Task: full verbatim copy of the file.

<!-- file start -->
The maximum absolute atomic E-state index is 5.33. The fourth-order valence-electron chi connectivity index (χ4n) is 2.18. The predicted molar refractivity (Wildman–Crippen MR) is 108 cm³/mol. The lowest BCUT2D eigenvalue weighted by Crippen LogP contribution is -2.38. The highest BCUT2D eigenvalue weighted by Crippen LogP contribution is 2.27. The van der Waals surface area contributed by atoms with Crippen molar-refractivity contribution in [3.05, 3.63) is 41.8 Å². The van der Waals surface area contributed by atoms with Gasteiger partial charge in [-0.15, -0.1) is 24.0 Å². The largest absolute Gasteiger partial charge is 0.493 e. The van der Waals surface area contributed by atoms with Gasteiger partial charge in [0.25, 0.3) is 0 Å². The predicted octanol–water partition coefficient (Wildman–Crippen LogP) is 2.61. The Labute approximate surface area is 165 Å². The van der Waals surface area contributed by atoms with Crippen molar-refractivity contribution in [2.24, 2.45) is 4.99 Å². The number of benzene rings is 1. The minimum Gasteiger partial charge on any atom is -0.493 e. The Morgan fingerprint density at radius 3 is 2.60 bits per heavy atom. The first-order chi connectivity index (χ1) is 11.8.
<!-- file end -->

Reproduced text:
The maximum absolute atomic E-state index is 5.33. The fourth-order valence-electron chi connectivity index (χ4n) is 2.18. The predicted molar refractivity (Wildman–Crippen MR) is 108 cm³/mol. The lowest BCUT2D eigenvalue weighted by Crippen LogP contribution is -2.38. The highest BCUT2D eigenvalue weighted by Crippen LogP contribution is 2.27. The van der Waals surface area contributed by atoms with Crippen molar-refractivity contribution in [3.05, 3.63) is 41.8 Å². The van der Waals surface area contributed by atoms with Gasteiger partial charge in [-0.15, -0.1) is 24.0 Å². The largest absolute Gasteiger partial charge is 0.493 e. The van der Waals surface area contributed by atoms with Gasteiger partial charge in [0.25, 0.3) is 0 Å². The predicted octanol–water partition coefficient (Wildman–Crippen LogP) is 2.61. The Labute approximate surface area is 165 Å². The van der Waals surface area contributed by atoms with Crippen molar-refractivity contribution in [2.24, 2.45) is 4.99 Å². The number of benzene rings is 1. The minimum Gasteiger partial charge on any atom is -0.493 e. The Morgan fingerprint density at radius 3 is 2.60 bits per heavy atom. The first-order chi connectivity index (χ1) is 11.8.